Are these peculiar plants just strange oddities, or do they have important ecological and economic effects on the forest? The answer is yes, to the second part of the question. Let’s look at their ecological role first. There are no simple answers to most questions, and if we look at mistletoe in a general way, and ask is it good or bad, we get two conflicting answers. It is a parasite, and is bad for the tree it infects, but it is good for the ecology of a hemlock forest. This parasite steals water and nutrients from the tree and weakens it. It also causes it to grow in a contorted manner, reducing its ability to gather sunlight or transport water and food. The swellings also develop cracks and crevices where disease causing fungi can invade. If the mistletoe becomes established on the trunk of the tree this trunk becomes swollen and weakened, adversely affecting not just individual branches but the whole tree. In a windstorm the weakened trunk is more susceptible to breaking.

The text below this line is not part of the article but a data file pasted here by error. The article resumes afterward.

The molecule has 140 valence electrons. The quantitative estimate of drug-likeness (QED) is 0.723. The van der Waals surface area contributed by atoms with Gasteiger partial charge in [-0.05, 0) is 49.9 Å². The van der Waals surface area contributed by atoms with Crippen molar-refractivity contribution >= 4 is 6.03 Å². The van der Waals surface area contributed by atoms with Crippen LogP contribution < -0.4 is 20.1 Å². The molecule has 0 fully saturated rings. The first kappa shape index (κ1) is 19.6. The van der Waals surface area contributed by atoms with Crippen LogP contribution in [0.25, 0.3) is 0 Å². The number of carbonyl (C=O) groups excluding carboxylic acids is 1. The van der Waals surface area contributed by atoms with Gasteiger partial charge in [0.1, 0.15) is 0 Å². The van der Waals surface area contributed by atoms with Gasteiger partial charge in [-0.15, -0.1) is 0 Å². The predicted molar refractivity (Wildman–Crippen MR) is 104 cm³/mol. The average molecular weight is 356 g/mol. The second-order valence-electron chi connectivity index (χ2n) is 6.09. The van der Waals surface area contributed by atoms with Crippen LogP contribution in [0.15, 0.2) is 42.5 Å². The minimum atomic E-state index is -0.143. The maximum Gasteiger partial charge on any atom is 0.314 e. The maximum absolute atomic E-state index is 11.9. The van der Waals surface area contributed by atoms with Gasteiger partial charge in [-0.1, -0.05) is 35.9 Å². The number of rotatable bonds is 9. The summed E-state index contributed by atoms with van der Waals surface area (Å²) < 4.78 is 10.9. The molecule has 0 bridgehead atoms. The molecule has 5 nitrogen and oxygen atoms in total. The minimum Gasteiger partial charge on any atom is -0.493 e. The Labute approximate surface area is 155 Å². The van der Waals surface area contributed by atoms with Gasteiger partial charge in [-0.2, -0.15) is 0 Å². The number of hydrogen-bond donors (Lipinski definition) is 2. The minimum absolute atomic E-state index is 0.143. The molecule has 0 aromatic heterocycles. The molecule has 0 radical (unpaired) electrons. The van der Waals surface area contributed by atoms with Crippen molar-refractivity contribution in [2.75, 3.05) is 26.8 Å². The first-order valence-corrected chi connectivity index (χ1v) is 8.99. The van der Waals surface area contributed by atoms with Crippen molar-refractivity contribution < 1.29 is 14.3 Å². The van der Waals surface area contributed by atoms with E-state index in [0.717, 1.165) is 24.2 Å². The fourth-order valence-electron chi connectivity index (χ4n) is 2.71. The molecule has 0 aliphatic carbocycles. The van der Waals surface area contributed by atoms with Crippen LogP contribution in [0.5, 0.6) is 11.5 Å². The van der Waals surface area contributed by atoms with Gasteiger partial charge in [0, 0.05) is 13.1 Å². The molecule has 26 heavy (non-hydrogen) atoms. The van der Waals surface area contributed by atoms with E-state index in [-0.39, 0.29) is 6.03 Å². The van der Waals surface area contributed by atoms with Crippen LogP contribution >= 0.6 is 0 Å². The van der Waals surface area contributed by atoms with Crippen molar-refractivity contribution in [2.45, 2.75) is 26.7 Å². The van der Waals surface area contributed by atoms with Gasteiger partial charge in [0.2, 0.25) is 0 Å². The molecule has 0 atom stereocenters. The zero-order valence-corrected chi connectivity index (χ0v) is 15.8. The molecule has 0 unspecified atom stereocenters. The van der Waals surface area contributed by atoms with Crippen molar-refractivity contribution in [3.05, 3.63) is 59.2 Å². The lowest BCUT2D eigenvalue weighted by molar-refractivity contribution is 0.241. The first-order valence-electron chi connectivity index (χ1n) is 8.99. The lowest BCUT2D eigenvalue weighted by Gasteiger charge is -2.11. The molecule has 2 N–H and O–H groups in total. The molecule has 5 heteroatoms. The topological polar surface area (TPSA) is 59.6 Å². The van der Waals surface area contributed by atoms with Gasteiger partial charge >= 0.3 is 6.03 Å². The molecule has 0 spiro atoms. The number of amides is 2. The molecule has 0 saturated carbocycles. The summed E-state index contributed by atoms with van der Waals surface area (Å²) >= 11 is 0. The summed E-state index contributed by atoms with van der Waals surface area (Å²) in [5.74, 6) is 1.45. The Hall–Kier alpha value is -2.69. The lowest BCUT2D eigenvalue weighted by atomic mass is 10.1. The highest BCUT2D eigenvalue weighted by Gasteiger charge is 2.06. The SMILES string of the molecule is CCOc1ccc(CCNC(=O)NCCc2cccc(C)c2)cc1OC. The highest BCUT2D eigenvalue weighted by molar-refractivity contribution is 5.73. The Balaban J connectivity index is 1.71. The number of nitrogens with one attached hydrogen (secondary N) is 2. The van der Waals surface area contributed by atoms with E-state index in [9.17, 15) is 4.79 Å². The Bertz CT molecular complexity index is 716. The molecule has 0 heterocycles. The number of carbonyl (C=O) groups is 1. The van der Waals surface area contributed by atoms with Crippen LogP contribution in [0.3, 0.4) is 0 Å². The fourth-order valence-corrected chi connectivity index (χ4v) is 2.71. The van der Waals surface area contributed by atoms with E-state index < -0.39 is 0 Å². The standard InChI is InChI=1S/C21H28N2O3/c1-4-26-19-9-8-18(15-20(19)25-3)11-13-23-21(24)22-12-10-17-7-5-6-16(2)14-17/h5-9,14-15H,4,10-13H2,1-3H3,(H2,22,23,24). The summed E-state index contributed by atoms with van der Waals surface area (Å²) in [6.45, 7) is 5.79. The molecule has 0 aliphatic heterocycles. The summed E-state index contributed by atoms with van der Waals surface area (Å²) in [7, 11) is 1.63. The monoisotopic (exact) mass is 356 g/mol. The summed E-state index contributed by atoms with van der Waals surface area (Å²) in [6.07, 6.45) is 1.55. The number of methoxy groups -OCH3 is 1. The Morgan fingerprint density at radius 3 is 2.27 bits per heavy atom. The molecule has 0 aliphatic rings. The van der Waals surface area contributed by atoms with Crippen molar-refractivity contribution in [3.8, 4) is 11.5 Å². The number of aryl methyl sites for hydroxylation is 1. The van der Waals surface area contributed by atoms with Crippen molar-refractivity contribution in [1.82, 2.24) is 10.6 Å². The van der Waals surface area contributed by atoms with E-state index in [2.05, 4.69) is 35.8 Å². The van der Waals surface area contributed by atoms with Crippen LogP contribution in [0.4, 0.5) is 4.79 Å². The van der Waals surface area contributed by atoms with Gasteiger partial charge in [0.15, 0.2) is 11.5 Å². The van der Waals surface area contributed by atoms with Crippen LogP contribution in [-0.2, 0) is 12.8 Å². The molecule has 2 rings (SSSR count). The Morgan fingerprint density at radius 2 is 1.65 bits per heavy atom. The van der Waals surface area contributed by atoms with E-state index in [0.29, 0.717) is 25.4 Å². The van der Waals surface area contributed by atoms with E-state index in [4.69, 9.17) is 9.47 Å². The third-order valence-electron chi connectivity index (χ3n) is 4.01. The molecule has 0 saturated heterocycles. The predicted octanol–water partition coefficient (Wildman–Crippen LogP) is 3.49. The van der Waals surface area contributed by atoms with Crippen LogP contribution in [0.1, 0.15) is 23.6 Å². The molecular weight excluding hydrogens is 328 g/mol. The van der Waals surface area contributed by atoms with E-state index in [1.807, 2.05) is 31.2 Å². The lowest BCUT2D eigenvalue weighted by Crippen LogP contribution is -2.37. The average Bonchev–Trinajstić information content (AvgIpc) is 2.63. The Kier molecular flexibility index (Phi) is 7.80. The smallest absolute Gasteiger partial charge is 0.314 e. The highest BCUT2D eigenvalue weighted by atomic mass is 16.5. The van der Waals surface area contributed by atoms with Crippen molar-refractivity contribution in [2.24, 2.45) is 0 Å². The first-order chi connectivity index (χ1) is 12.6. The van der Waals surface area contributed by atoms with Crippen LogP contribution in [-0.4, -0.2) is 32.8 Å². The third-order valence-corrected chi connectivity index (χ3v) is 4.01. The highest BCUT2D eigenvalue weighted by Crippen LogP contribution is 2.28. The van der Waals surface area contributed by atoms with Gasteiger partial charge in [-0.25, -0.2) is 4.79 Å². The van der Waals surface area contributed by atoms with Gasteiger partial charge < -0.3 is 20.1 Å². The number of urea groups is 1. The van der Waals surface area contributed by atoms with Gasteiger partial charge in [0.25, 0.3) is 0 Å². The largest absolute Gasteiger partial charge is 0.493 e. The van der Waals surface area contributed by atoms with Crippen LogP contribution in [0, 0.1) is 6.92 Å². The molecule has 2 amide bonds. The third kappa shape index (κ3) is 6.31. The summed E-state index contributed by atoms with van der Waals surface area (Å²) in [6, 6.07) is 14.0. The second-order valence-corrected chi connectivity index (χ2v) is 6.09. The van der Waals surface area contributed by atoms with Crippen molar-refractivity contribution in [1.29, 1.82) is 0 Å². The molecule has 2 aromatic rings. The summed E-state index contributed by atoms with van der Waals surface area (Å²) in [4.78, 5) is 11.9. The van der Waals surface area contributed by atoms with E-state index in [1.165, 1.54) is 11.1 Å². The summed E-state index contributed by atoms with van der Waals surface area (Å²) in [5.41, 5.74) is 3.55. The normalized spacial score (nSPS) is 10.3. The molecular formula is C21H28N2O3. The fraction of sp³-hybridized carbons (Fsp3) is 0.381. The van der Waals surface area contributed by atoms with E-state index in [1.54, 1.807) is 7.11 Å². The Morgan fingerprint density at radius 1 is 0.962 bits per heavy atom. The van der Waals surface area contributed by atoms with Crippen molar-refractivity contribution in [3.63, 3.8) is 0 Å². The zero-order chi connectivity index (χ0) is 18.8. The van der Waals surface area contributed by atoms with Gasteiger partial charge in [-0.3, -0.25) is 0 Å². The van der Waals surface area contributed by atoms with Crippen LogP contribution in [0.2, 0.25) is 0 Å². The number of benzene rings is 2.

Considering the above paragraph, how can mistletoe be healthy for the forest? That revolves around the nature of hemlock trees. Western hemlock has developed ways to maximize its success in competition with other trees and plants. It poisons and shades out its competitors. Noon on a rainy winter day under a hemlock canopy is more like twilight. Densely packed, dark green needles capture most of the light, with very little reaching the forest floor. Only the most shade tolerant plants can survive in such places. Dead hemlock needles are very acidic and low in nutrients. When they fall to the ground they form a duff layer which is also inimical to plant growth. This is where the mistletoe comes in. When trees weakened by mistletoe and fungal infection die, or blow over, gaps are created in the otherwise continuous forest. Sunlight now reaches the forest floor where shrubs such as salmonberry and elderberry can grow, along with a number of wildflowers. These in turn attract various songbirds and insects, thus increasing biodiversity. Mistletoe and hemlock have developed together over thousands of year to such an extent that mistletoe is an integral part of the western hemlock ecosystem.